Marquis Studios arts‐in‐education services are an ideal way to bring the arts into classrooms and after school programs while also serving as professional development for staff. Each program is focused on a specific art discipline selected after consultation with client staff. A team of senior management and Teaching Artists design all programs to integrate the arts with instruction in academic subjects by utilizing the NYC Blueprint for Teaching and Learning in the Arts and Common Core Standards. Programs are adapted and customized to the appropriate age level and are available for grades K‐12.
District 75 programming is customized for a variety of ages and developmental levels.
This residency is a multi-cultural exploration of the use of drumming in different parts of the world, and fosters a sense of community through hands-on instrument playing. With broad-based creativity as the focus, these programs incorporate simple movement, literacy, global studies, and mathematics in the course curriculum, as a specific lesson plan is created in conversation with classroom teachers and school administrators. Students learn to play percussion in several cultural styles. By the end of the course, the class will be able to identify and play the different percussion styles of Sicily, Egypt and Turkey, and compare and contrast the works with the corresponding cultures.
As part of the curriculum, the class explores the relationship between vibration and sound.
Concepts and skills learned include:
This course is designed to take advantage of students’ natural enthusiasm for drawing connections between the animal and human worlds. Students choose an animal they identify with and using various media and art forms, both 2‐D and 3‐D, they explore aspects of their animals. Depending on the cognitive and developmental level of students, writing can be included in the residency as part of exploration as well as photographs. Each student creates a unique “personal power symbol” related to his or her animal. These are mounted on a large class banner. Students talk to the class about their animals and symbols, building important communication skills and learning to express concepts of self‐hood.
* This course is appropriate for students who can understand symbolization, and can conceptualize that they are creating something related to themselves and their identity.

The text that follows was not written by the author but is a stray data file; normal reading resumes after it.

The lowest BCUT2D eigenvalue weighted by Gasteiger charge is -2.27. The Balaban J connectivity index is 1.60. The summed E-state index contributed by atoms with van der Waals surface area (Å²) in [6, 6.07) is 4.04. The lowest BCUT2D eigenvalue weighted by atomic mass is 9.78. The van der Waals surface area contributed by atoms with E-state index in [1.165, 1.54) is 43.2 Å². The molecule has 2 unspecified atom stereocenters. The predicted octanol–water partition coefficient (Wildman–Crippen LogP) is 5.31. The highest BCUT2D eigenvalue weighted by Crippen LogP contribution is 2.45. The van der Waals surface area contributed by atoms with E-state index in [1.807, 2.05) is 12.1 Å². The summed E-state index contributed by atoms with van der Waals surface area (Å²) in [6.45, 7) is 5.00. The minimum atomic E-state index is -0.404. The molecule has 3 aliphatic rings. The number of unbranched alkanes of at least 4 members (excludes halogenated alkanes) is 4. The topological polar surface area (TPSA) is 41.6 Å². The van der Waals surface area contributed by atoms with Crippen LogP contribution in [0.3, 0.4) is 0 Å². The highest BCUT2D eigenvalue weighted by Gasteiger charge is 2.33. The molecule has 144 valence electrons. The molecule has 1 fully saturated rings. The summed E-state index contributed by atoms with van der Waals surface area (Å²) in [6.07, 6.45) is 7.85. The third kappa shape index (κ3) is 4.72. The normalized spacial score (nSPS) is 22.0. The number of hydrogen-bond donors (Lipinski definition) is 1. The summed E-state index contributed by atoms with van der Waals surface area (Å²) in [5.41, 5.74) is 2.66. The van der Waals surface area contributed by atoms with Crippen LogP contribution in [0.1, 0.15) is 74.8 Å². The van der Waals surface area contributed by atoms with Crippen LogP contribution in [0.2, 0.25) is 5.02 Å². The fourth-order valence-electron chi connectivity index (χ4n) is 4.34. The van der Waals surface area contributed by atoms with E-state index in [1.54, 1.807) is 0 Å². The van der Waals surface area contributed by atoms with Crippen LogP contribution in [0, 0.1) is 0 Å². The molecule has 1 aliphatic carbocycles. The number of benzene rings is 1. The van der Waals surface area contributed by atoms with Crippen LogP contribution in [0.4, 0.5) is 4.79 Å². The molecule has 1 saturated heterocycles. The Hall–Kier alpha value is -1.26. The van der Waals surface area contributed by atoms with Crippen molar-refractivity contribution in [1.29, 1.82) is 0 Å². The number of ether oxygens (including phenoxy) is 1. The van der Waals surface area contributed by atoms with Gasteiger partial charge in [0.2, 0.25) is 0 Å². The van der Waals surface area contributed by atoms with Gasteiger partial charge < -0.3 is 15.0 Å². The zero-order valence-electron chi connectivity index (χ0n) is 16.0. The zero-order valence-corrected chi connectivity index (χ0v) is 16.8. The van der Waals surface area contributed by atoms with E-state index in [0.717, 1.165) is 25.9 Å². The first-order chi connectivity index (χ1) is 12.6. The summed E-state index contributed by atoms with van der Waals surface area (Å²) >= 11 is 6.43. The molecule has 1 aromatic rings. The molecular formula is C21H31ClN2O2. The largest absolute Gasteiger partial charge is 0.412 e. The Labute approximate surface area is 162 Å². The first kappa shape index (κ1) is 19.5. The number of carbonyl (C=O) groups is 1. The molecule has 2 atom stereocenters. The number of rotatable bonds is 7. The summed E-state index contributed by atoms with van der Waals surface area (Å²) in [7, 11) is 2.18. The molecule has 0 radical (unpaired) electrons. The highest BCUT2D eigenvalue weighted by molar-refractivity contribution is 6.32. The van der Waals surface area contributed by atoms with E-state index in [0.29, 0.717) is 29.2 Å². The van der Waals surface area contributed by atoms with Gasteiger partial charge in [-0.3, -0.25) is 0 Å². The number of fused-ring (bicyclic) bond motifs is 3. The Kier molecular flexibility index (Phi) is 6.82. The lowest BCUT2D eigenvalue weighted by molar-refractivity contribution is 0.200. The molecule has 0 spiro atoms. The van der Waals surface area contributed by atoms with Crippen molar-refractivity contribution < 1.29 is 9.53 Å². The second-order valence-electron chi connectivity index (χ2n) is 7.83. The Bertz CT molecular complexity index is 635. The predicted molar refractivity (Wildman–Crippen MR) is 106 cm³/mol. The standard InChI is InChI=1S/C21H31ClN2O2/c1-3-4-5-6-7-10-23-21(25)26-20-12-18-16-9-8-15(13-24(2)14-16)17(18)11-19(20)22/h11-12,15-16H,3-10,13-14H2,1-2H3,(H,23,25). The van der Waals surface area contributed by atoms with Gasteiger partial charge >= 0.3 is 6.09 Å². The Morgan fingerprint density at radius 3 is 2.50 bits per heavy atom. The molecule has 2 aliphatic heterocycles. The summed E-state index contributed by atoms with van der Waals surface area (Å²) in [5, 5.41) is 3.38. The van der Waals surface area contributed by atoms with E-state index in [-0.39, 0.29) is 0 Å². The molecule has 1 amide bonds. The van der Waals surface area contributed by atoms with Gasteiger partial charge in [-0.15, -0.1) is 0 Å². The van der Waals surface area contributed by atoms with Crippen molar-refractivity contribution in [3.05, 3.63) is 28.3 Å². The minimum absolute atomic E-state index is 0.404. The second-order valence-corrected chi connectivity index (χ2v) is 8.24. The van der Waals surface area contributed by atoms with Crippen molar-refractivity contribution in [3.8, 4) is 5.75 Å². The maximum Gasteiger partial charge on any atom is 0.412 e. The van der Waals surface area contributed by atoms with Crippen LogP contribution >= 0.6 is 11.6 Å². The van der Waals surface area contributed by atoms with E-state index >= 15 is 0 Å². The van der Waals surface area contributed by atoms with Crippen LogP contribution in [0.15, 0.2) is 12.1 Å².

* Promotes sensory exploration, decision‐making, self‐awareness and social skills, and of course the pride and self‐confidence associated with all art making, the act of creation and expression.
In this residency, students make original puppets to use in a performance. The course is focused on encouraging skills specific to the processes of puppetry, as well as the basic artistic skills of drawing, color, composition, sculpture and drama. Puppets are made of paper-mache or two-dimensional cardboard figures used with “toy theaters”. Students create distinct, recognizable characters that come alive through costumes, props, shape of features and expressions. The curriculum covers the history of international puppets and the specifics of different types of puppets – such as shadow, glove, stick, finger or marionette. The class learns the various skills of puppetry art, which include design, sketching, sculpture and painting. Once the puppets are made, and a script written, the class begins the puppet show production – staging, scenery design, music and sound effects. In the rehearsal process, the student is encouraged to build vocal projection and theatre skills, as well as build vocabulary. Self-confidence and free expression is enhanced through this process. Performance will be given for parents as well as peers in the classroom.
* This residency is appropriate for students who are able to understand sequence, a story line, and have fairly developed fine motor skills.
* It promotes, eye-hand coordination, fine motor skills, group and individual problem solving, coordinated group presentation, good listening, patience and vocal projection.